Police Pay Final Tribute To Former Captain

October 27, 1991|By Alan J. Craver | Alan J. Craver,Staff writer

Dozens of police officers gathered Wednesday to bid farewell to the "Bulldog."

William P. Van Horn, a captain at the county Sheriff's Office, was honored during services at the Howard K. McComas Funeral Home in Abigdon. His death, at the age of 59, on Oct. 20 came after along illness.

Van Horn was remembered by colleagues as a tenacious investigator, a trait that earned him the nickname.

"He was probably the best criminal investigator Harford County ever had," Sheriff Robert E. Comes said. "He was the type of person who never gave up on anything."

Sheriff's deputies formed color and honor guards to pay tribute to Van Horn during Wednesday's services. Van Horn was buried at Meadowridge Memorial Park Cemetery in Howard County.

Deputies at the Sheriff's Office wore a black ribbon around their badges to honor Van Horn, who had been on sick leave since the summer.

A U.S. Navy veteran, Van Horn joined the Sheriff's Office as a patrol deputy in 1966 after working at the Baltimore City Police Department. The Joppa resident became a detective in 1968 and headed the office's criminal investigation unit between 1973 and 1987.

He was named Deputy of the Yearin 1971 and National Policeman of the Month in October 1981. Former County Executive Thomas Baringer proclaimed Nov. 18, 1980, as WilliamVan Horn Day.

Even as a patrolman, Van Horn shined as an investigator, said Lt. Joseph Higgins, who was a corporal when Van Horn became a sheriff's deputy.

Higgins recalled that Van Horn once tracked property stolen from cabins in the Broad Creek area of northern Harford while balancing his duties as a patrolman.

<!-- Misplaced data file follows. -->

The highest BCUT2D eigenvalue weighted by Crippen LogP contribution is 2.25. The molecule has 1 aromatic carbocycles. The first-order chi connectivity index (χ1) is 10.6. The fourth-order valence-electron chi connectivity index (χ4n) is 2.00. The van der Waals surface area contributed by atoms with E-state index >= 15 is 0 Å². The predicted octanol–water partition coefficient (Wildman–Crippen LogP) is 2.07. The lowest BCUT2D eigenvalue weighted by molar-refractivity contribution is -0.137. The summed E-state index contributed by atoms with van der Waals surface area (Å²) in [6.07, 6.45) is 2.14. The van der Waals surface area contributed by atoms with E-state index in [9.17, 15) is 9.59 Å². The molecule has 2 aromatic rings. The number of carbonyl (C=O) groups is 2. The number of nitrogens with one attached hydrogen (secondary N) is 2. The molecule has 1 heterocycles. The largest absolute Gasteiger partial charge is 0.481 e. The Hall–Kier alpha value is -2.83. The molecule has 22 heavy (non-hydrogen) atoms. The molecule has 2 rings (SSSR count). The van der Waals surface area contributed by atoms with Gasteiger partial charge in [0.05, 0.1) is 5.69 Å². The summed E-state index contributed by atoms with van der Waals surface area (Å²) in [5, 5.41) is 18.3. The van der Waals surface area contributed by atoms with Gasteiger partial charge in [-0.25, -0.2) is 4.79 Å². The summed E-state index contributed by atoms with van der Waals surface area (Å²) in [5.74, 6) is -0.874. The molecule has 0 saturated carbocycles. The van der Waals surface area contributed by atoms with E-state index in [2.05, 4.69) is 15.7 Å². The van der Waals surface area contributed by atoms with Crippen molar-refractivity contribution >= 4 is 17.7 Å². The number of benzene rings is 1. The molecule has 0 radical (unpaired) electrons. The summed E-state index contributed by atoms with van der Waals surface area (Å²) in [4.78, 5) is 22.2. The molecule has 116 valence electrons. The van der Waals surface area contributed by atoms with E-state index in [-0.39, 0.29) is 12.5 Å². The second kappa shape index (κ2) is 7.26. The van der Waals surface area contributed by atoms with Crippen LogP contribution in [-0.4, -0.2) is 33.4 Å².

"It was tough to be successful in those types of cases," Higgins said, noting that Van Horn often conducted investigations on his own time. "But he solved quite a few of the cases.

"(Van Horn) could best be described as relentless when he got on the case," Higgins said.

As a detective, VanHorn became expert at interviewing victims, witnesses and suspects, Higgins said. "He had the Columbo-image very much. That was part of his persona."

Van Horn handled many high-profile homicide investigations, such as the case of Raymond Budnick, a Havre de Grace cabdriver robbed and shot to death in December 1967. The Budnick investigation was active for 10 years before Van Horn found leads that resulted in the arrest and conviction of a suspect, Comes said.

Van Horn wasn't always successful, Higgins added.

For example, the detective headed the investigation into the stabbing and beating death of Marlene Hayes, a Bel Air woman murdered in March 1981. Although he doggedlyworked the case, Van Horn was never able to crack it, Higgins said.

Most recently, Van Horn was working as chief of security at the county Detention Center, investigating incidents among inmates.

Van Horn is survived by his wife, Ellen; three sons, Michael, James and William Jr.; and three daughters, Donna Laird, Pamela Mallette and Patricia Miller.

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